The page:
Is Hearing Protection Recommended for Musicians?

Close up of drummer's hands playing a drum kit. Drums are very loud, the player should be wearing hearing protection.

Musicians rock. Their performances bring us so much enjoyment. The drawback is that music is pretty much always loud, in fact, many individuals like it better that way. The musicians themselves are at an increased danger of hearing damage since they are exposed to loud music nearly every day.

Whether your livelihood depends on music or not, you’ll still want to be able to hear your favorite songs when you’re pushing 60, 70, or 80. For musicians, preserving their hearing is the key to a long and successful career. For the rest of us, ear protection is the secret to a lifetime of musical enjoyment and enrichment.

Oftentimes it can be surprising how loud music can get

If you ask most individuals if a jet engine is loud, they’ll likely say yes.

Is music really that loud? If you ask somebody whether an acoustic guitar or a lone violin is loud, they may not answer so quickly. Imagine their surprise when they discover the reality: That can also be loud music! Your ears can even be harmed by classical music which can reach fairly high volumes.

A violin, for example, can create sounds well over 90 dB. That’s around as loud as a leaf blower. In Europe, for instance, they have laws that require ear protection for anyone who works in a work environment where there is noise louder than 85 dB.

And if you’re working with music on a daily basis, continuous exposure to that kind of volume, particularly without hearing protection, can severely harm your hearing over time.

How can you protect your hearing?

Okay, now you recognize that musicians need to safeguard their hearing (particularly if they want to continue rocking out for many years). So what can musicians do to protect their hearing and still take pleasure in the music they love so much?

Here are a couple of strategies:

  • Take breaks: Like any part of your body, your ears can become exhausted and might need to get a little rest. So take frequent breaks from the noise. This will help stop your ears from becoming overpowered with sound (and damage). With regard to hearing, how long you’re exposed is almost as important as how high the volume is. Taking breaks can be the difference between just enough stimulation and too much!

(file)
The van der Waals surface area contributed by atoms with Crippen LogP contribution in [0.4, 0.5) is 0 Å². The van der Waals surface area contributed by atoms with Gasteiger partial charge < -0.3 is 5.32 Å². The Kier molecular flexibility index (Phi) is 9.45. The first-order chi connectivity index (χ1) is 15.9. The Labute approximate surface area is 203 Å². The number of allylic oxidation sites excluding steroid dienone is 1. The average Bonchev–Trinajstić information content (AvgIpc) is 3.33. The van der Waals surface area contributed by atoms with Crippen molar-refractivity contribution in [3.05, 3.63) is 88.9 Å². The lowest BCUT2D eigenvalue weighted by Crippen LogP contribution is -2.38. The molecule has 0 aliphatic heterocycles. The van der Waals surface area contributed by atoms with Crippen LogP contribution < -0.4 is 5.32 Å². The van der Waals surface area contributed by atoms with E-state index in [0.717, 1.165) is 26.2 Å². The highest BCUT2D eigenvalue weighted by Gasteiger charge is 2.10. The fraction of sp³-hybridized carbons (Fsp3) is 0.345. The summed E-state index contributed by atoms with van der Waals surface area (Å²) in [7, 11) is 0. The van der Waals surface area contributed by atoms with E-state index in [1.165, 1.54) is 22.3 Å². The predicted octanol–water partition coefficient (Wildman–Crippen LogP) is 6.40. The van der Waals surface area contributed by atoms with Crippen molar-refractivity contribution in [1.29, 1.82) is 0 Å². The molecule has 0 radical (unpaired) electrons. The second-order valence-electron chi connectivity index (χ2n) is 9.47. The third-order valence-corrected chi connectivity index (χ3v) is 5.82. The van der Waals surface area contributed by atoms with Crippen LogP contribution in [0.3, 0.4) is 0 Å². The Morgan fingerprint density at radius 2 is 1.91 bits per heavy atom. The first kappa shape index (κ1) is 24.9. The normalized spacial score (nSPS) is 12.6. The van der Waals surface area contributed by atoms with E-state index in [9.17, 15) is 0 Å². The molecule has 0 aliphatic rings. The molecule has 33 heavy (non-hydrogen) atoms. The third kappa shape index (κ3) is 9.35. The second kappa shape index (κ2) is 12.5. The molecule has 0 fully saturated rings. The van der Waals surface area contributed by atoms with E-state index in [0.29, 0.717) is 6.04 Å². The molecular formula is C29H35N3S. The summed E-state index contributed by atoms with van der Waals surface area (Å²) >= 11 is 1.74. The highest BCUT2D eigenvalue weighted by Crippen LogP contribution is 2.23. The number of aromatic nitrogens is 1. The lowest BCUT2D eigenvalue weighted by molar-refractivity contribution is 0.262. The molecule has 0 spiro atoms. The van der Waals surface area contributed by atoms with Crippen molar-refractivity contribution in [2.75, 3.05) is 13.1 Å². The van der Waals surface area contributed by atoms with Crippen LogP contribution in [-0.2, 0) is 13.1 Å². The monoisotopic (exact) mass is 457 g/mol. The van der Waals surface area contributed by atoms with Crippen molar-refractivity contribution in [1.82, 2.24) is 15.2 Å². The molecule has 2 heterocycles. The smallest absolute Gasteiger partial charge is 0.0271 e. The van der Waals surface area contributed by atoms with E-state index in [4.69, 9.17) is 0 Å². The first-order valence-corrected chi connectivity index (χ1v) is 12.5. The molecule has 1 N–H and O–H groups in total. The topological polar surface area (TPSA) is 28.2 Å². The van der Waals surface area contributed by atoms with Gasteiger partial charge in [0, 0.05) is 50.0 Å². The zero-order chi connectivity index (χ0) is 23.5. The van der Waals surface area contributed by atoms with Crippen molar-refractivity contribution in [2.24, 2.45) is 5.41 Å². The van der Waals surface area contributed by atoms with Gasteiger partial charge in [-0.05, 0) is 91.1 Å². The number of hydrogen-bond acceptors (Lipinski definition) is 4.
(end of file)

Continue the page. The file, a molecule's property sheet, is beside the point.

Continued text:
• Track your volume: Everybody knows the old saying “knowledge is power”. So being aware of volume levels of sounds around you will help you protect your hearing. Usually, this is as easy as tracking your volume settings on amps and receivers. But you can also invest in a decibel meter app for your smartphone to make it convenient to monitor the real-world volume levels your ears are encountering day in and day out. If the meter detects volumes above 85dB consistently, you’ll want to do something about this.

Use ear protection

Using ear protection is the single most effective way to protect your hearing. Many musicians are unwilling to use ear protection because they’re concerned it will effect the clarity of sound they hear, in addition to muting the volume. That’s not always true, depending on which kind of hearing protection you use.

  • Ear plugs made mainly for musicians: Disposable earplugs are something that’s likely very familiar to most individuals. They don’t always fit perfectly, but they do reliably stop a lot of sound. They’re cheap, easy to come by, and easy to dispose of. And they aren’t ideal for musicians. However, by spending just a little more money, you can buy high-quality earplugs designed chiefly for musicians. A special material and state-of-the-art engineering are used to help these earplugs fit snuggly in the ear and minimize external noise by about 20% while maintaining the audio clarity. This solution is perfect for musicians who require a light to moderate level of protection (and who don’t have a lot of money to invest in earplugs, or are likely to lose them).
  • Electronic earplugs: Electronic earplugs work in basically the same way as high-quality, non-electronic earplugs. The earplug itself will block most of the sound. What you hear will instead be piped in by the earplug itself. For individuals who work in very noisy environments and need better control of the volume, these earplugs are ideal.
  • In-ear monitors: The majority of music is electronic these days, or at least amplified by electronics. A device, known as an in-ear-monitor, is placed inside of your ear and transmits signals in electronically. Most monitors are small speakers that fit tightly and block out the majority of sound while playing sounds you want to hear at less harmful volumes. This means you can hear exactly how you sound, at a volume you control. For musicians who electronically amplify their instruments these in-ear-monitors are the ideal answer.

Safeguard your career by protecting your ears

It’s never too late to take measures to protect your ears, but it’s definitely a good idea to begin sooner rather than later. Everyone can protect their hearing and future with ear protection solutions at all price points. Remember, hearing protection for a musician is an investment in your career. It’s one way to make sure you’ll be making incredible music for years (maybe even decades) to come!

Contact us so we can help you get started.

The site information is for educational and informational purposes only and does not constitute medical advice. To receive personalized advice or treatment, schedule an appointment.